Grenager: These days I often advise people that a little bit of hay or a little bit of grazing right before riding is good. I probably wouldn’t do a big grain meal right before riding just because that takes a lot of energy to digest and diverts it from where else they might need it. Especially for horses that are prone to gastric ulcer syndrome, having a little mat of hay or grass sitting in their stomach is useful when they’re out moving around. It protects the upper squamous part of the stomach from acid that splashes up from the bottom part of the stomach when they’re exercising.

Is there a common cause of colic in senior horses?
Hassel: The big one would be the strangulating lipoma. We see that in older horses; most of the time they’re at least 15 years old. It’s a fatty tumor that’s kind of on a stalk, and it wraps around the small intestine usually and strangulates it. We do surgery on those if surgery is an option for the owner. Older horses do fine with colic surgery, as well as younger horses, but the only worry is standing up from the recovery. I worry more about them breaking a leg or something like that because their bones might not be as strong, and they don’t have as much general muscular strength to protect them from injury. But they otherwise do as well as a middle-aged or younger horse. That type of surgery is unfortunately quite expensive because we have to remove affected bowel, and they tend to be sick for a while. It’s whether the owner wants to put them through that too. You’re looking at $9,000-14,000 for that surgery.

Is there an age that’s too old for colic surgery?
Hassel:
No. We do take everything into consideration, but in the end, it depends on the owner. If they suffer from PPID [pituitary pars intermedia dysfunction or Cushing’s disease] or maybe they have a severe lameness, those are other things the owner might think about if they want to put them through a procedure where they’re going to be suffering for at least a period of time.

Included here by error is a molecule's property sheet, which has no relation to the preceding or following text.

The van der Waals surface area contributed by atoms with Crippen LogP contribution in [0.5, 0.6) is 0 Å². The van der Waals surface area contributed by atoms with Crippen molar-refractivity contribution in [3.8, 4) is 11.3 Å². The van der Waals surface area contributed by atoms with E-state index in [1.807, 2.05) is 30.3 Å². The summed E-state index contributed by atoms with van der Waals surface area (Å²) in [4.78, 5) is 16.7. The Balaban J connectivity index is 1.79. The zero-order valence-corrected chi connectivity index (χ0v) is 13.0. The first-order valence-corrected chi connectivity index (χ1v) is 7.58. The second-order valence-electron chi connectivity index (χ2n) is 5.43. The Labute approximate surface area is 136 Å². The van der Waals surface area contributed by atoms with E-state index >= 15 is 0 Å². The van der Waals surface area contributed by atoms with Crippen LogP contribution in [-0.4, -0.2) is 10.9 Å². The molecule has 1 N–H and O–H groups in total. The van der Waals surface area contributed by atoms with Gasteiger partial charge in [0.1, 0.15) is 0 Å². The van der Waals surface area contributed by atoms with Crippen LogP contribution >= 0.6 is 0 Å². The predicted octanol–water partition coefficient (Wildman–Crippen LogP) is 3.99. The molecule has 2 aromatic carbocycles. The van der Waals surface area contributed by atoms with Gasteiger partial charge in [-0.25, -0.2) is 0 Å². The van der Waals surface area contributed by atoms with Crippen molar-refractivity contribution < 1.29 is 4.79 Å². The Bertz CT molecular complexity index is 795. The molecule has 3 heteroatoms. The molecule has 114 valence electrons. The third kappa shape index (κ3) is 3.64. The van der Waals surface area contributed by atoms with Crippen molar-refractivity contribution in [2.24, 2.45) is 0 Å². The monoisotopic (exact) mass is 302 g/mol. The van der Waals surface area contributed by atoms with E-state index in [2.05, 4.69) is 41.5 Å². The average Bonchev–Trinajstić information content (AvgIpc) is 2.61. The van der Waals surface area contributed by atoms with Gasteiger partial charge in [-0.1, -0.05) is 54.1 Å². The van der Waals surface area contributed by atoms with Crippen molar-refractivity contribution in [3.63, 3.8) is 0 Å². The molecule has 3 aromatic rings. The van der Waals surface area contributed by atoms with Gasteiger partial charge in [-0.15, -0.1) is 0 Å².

Grenager: If the horse is otherwise healthy and in good condition, age itself is not an issue. We did surgery on a 34-year-old horse when I was 33, and I remember thinking, “This will be the last time we do colic surgery on a horse that’s older than me!” The horse did great.

It’s always a conversation about other factors with the horse, but age itself is not a factor.

What percentage of horses recover successfully from colic surgery?
Hassel: I would say 80 percent. That covers the more challenging cases and the ones that have a good prognosis. Some are 90-plus percent if it’s a simple, non-strangulating type of thing. Then they may be down around 50 percent if it’s a lot of dead bowel.

Grenager: I tend to think of surgical colics as whether it affects the large intestine or the small intestine because the prognosis is a little different between those two categories. For large intestinal surgeries we tell people it’s a 90ish percent prognosis for return to full normal life and career over time. In general for small intestinal colics I tell people 70 percent prognosis, and that’s because the things that tend to happen to the small intestine that require surgery often involve resection or removing some of the damaged intestine. They can be sicker and have a slightly tougher recovery period.